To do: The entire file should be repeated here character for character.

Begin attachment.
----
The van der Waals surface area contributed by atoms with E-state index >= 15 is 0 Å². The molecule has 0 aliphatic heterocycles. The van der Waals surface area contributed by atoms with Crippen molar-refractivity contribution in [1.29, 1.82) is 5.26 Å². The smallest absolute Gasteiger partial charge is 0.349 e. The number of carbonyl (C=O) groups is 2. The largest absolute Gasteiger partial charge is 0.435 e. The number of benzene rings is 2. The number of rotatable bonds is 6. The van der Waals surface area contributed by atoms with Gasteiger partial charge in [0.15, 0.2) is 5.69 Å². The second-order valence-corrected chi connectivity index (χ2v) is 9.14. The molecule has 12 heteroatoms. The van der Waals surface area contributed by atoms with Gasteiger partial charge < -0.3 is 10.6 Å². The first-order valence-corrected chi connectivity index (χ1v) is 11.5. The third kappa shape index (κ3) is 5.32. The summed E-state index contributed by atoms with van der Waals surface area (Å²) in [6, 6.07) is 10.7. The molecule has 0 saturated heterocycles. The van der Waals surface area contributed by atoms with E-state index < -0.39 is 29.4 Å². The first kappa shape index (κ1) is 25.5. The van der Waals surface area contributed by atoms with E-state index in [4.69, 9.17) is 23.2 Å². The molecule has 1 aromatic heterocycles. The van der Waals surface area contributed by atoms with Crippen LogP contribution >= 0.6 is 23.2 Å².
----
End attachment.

The van der Waals surface area contributed by atoms with E-state index >= 15 is 0 Å². The molecule has 0 aliphatic heterocycles. The van der Waals surface area contributed by atoms with Crippen molar-refractivity contribution in [1.29, 1.82) is 5.26 Å². The smallest absolute Gasteiger partial charge is 0.349 e. The number of carbonyl (C=O) groups is 2. The largest absolute Gasteiger partial charge is 0.435 e. The number of benzene rings is 2. The number of rotatable bonds is 6. The van der Waals surface area contributed by atoms with Gasteiger partial charge in [0.15, 0.2) is 5.69 Å². The second-order valence-corrected chi connectivity index (χ2v) is 9.14. The molecule has 12 heteroatoms. The van der Waals surface area contributed by atoms with Gasteiger partial charge < -0.3 is 10.6 Å². The first-order valence-corrected chi connectivity index (χ1v) is 11.5. The third kappa shape index (κ3) is 5.32. The summed E-state index contributed by atoms with van der Waals surface area (Å²) in [6, 6.07) is 10.7. The molecule has 0 saturated heterocycles. The van der Waals surface area contributed by atoms with E-state index < -0.39 is 29.4 Å². The first kappa shape index (κ1) is 25.5. The van der Waals surface area contributed by atoms with E-state index in [4.69, 9.17) is 23.2 Å². The molecule has 1 aromatic heterocycles. The van der Waals surface area contributed by atoms with Crippen LogP contribution >= 0.6 is 23.2 Å².